Pyramid of Khufu Egypt - Beautiful IRAN
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1387,09,19 Time 11:42 ق.ظ

about Pyramid of Khufu Egypt

Why this ancient Seven Wonders pyramid is special
The pyramid of Khufu (Cheops in Greek) is the largest, oldest and only true surviving member of the Seven Wonders of the Ancient World. It was built in the 26th century BC.

Interesting tidbits about
the pyramid of Khufu
It held the world's tallest man-made structure title for over 4400 years until 1889 when the Eiffel Tower was built.
The base area of Khufu's pyramid is equal in size to that of six big-city blocks. Most of the chiseled stones used to build this pyramid are as big as small pickup trucks.
The rugged exterior we see today on Pharaoh Khufu's tomb was originally covered by a beautiful smooth limestone surfacing. That valuable material was subsequently filched by later rulers for use on their own buildings. This lowered the height of the pyramid by about 5% to its current height of 138 meters (456 feet). It also shortened its base width.
It was once legal to climb Khufu's pyramid (as I and many other travelers did years ago). Today, the government prohibits climbing out of concern for visitor safety and possible vandalism.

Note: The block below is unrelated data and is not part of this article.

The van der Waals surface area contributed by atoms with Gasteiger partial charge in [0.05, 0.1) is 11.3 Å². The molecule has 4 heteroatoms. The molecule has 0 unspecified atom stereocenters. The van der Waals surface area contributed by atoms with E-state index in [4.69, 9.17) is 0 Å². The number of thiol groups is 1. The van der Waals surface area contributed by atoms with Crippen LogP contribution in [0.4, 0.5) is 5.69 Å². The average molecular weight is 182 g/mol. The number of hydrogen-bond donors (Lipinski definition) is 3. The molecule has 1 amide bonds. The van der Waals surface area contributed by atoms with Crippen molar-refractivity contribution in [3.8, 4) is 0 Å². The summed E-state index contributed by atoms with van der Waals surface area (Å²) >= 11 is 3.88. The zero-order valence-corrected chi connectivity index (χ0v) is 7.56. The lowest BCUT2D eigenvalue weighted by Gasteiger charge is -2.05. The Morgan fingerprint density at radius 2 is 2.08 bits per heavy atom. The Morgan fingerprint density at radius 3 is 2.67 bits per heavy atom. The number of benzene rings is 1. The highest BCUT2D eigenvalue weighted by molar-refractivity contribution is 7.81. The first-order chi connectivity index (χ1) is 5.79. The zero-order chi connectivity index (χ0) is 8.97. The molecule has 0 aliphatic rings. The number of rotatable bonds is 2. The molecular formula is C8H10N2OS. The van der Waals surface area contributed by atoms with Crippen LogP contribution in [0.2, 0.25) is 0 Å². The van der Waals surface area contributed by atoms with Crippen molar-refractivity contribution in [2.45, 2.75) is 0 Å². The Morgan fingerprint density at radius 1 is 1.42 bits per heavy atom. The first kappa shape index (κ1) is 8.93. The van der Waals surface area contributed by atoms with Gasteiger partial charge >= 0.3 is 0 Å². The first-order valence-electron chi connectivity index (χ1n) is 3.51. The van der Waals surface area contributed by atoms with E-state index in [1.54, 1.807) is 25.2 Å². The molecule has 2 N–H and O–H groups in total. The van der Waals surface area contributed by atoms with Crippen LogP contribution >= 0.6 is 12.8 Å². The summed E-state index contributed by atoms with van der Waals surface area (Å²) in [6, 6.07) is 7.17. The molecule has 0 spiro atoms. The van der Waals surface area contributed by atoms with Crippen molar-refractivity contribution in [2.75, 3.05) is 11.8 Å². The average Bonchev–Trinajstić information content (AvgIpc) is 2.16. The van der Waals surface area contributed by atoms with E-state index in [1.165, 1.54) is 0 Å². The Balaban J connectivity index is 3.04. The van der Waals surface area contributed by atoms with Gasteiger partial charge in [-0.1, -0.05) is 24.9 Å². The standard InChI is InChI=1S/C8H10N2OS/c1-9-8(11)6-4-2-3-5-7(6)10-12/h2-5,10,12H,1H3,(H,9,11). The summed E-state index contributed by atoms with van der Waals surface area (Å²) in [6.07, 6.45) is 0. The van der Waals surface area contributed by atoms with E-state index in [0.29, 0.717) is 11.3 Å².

Khufu's pyramid has three burial chambers - the upper (where he was put to rest), the middle (called "Queen's Chamber") and the lower .carved out of the solid rock below the pyramid


The lower burial chamber may have been a decoy to confuse tomb robbers.
The "Queen's Chamber" is a misnomer - it was designed for the pharoah's burial use, but was eventually abandoned in favor of the bigger upper burial chamber. His queens were buried in three small stand-alone pyramids at the base of his pyramid.
Little is known about Khufu the man. Archeological evidence of his existence is quite skimpy.
Many current printed sources state that the pyramid of Khufu required 100,000 slaves and took 20 years to complete. Those figures are derived from writings of the 5th century BC Greek historian Horodotus. He wasn't qualified to give those numbers because he lived 2,000 years after Khufu's pyramid was built and he didn't have the benefit of modern archeological knowledge. 
In reality, it took fewer years and workers to build Khufu's pyramid than Horodotus guessed. Moreover, the workforce consisted not of slaves but mainly of local peasants who needed income when the annual Nile flooding prevented them from farming their riverside plots. Their belief in the divine status of their pharaoh Khufu was added motivation

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